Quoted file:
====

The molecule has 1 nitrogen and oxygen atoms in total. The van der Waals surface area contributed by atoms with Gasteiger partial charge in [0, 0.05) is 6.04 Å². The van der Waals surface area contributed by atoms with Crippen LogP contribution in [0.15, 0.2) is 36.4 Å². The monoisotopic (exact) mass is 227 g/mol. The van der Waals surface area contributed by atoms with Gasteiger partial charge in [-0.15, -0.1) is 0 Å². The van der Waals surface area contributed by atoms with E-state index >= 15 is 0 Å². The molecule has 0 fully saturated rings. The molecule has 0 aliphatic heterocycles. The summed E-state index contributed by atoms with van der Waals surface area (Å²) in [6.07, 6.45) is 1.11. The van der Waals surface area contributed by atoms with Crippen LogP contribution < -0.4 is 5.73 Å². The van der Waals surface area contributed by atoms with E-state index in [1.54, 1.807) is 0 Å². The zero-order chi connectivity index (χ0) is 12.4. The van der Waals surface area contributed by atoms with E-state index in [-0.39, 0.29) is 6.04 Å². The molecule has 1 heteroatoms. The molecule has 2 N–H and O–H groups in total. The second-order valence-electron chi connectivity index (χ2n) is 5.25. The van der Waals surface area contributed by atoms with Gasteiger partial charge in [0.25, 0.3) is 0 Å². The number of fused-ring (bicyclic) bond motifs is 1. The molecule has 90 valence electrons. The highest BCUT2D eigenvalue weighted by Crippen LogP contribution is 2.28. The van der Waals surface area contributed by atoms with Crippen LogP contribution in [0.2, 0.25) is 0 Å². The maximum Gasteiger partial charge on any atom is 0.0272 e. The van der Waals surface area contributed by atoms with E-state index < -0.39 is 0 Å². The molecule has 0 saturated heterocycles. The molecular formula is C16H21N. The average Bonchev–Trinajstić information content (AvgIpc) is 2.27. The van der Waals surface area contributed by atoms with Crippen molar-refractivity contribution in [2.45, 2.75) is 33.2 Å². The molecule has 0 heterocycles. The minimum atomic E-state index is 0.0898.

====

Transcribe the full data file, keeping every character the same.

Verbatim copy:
The molecule has 1 nitrogen and oxygen atoms in total. The van der Waals surface area contributed by atoms with Gasteiger partial charge in [0, 0.05) is 6.04 Å². The van der Waals surface area contributed by atoms with Crippen LogP contribution in [0.15, 0.2) is 36.4 Å². The monoisotopic (exact) mass is 227 g/mol. The van der Waals surface area contributed by atoms with Gasteiger partial charge in [-0.15, -0.1) is 0 Å². The van der Waals surface area contributed by atoms with E-state index >= 15 is 0 Å². The molecule has 0 fully saturated rings. The molecule has 0 aliphatic heterocycles. The summed E-state index contributed by atoms with van der Waals surface area (Å²) in [6.07, 6.45) is 1.11. The van der Waals surface area contributed by atoms with Crippen LogP contribution < -0.4 is 5.73 Å². The van der Waals surface area contributed by atoms with E-state index in [1.54, 1.807) is 0 Å². The zero-order chi connectivity index (χ0) is 12.4. The van der Waals surface area contributed by atoms with E-state index in [-0.39, 0.29) is 6.04 Å². The molecule has 1 heteroatoms. The molecule has 2 N–H and O–H groups in total. The second-order valence-electron chi connectivity index (χ2n) is 5.25. The van der Waals surface area contributed by atoms with Gasteiger partial charge in [0.25, 0.3) is 0 Å². The number of fused-ring (bicyclic) bond motifs is 1. The molecule has 90 valence electrons. The highest BCUT2D eigenvalue weighted by Crippen LogP contribution is 2.28. The van der Waals surface area contributed by atoms with Crippen LogP contribution in [0.2, 0.25) is 0 Å². The maximum Gasteiger partial charge on any atom is 0.0272 e. The van der Waals surface area contributed by atoms with E-state index < -0.39 is 0 Å². The molecule has 0 saturated heterocycles. The molecular formula is C16H21N. The average Bonchev–Trinajstić information content (AvgIpc) is 2.27. The van der Waals surface area contributed by atoms with Crippen molar-refractivity contribution in [2.45, 2.75) is 33.2 Å². The molecule has 0 heterocycles. The minimum atomic E-state index is 0.0898.